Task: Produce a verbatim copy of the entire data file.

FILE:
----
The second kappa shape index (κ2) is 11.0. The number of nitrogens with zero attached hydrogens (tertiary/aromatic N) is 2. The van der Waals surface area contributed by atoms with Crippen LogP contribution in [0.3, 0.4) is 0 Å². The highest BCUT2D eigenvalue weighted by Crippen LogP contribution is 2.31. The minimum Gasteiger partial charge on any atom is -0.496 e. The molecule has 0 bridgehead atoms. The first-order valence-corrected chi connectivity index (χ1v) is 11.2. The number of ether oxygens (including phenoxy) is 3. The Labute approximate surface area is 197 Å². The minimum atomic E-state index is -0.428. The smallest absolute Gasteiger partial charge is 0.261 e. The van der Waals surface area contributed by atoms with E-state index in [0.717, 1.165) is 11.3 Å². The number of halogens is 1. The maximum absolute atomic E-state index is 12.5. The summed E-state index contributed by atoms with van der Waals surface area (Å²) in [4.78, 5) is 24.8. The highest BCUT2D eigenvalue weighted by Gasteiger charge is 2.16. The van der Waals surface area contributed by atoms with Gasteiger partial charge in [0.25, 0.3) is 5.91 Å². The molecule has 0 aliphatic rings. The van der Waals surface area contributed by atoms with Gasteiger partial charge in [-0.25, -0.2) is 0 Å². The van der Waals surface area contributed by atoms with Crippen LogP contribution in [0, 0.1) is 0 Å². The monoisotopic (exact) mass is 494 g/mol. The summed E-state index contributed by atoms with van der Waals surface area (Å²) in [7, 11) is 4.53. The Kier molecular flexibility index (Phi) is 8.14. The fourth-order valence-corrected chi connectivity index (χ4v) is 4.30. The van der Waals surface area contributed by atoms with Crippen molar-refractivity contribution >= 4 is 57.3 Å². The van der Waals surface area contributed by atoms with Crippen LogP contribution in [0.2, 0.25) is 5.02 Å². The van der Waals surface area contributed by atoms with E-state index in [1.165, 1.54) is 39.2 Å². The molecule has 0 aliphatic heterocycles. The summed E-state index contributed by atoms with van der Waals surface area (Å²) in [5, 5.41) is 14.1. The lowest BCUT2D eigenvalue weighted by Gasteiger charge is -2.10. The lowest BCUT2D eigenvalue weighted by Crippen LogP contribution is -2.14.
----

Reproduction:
The second kappa shape index (κ2) is 11.0. The number of nitrogens with zero attached hydrogens (tertiary/aromatic N) is 2. The van der Waals surface area contributed by atoms with Crippen LogP contribution in [0.3, 0.4) is 0 Å². The highest BCUT2D eigenvalue weighted by Crippen LogP contribution is 2.31. The minimum Gasteiger partial charge on any atom is -0.496 e. The molecule has 0 bridgehead atoms. The first-order valence-corrected chi connectivity index (χ1v) is 11.2. The number of ether oxygens (including phenoxy) is 3. The Labute approximate surface area is 197 Å². The minimum atomic E-state index is -0.428. The smallest absolute Gasteiger partial charge is 0.261 e. The van der Waals surface area contributed by atoms with E-state index in [0.717, 1.165) is 11.3 Å². The number of halogens is 1. The maximum absolute atomic E-state index is 12.5. The summed E-state index contributed by atoms with van der Waals surface area (Å²) in [4.78, 5) is 24.8. The highest BCUT2D eigenvalue weighted by Gasteiger charge is 2.16. The van der Waals surface area contributed by atoms with Gasteiger partial charge in [0.25, 0.3) is 5.91 Å². The molecule has 0 aliphatic rings. The van der Waals surface area contributed by atoms with Gasteiger partial charge in [-0.25, -0.2) is 0 Å². The van der Waals surface area contributed by atoms with Crippen LogP contribution in [0, 0.1) is 0 Å². The monoisotopic (exact) mass is 494 g/mol. The summed E-state index contributed by atoms with van der Waals surface area (Å²) in [7, 11) is 4.53. The Kier molecular flexibility index (Phi) is 8.14. The fourth-order valence-corrected chi connectivity index (χ4v) is 4.30. The van der Waals surface area contributed by atoms with Crippen molar-refractivity contribution >= 4 is 57.3 Å². The van der Waals surface area contributed by atoms with Crippen LogP contribution in [0.2, 0.25) is 5.02 Å². The van der Waals surface area contributed by atoms with E-state index in [1.165, 1.54) is 39.2 Å². The molecule has 0 aliphatic heterocycles. The summed E-state index contributed by atoms with van der Waals surface area (Å²) in [5, 5.41) is 14.1. The lowest BCUT2D eigenvalue weighted by Gasteiger charge is -2.10. The lowest BCUT2D eigenvalue weighted by Crippen LogP contribution is -2.14.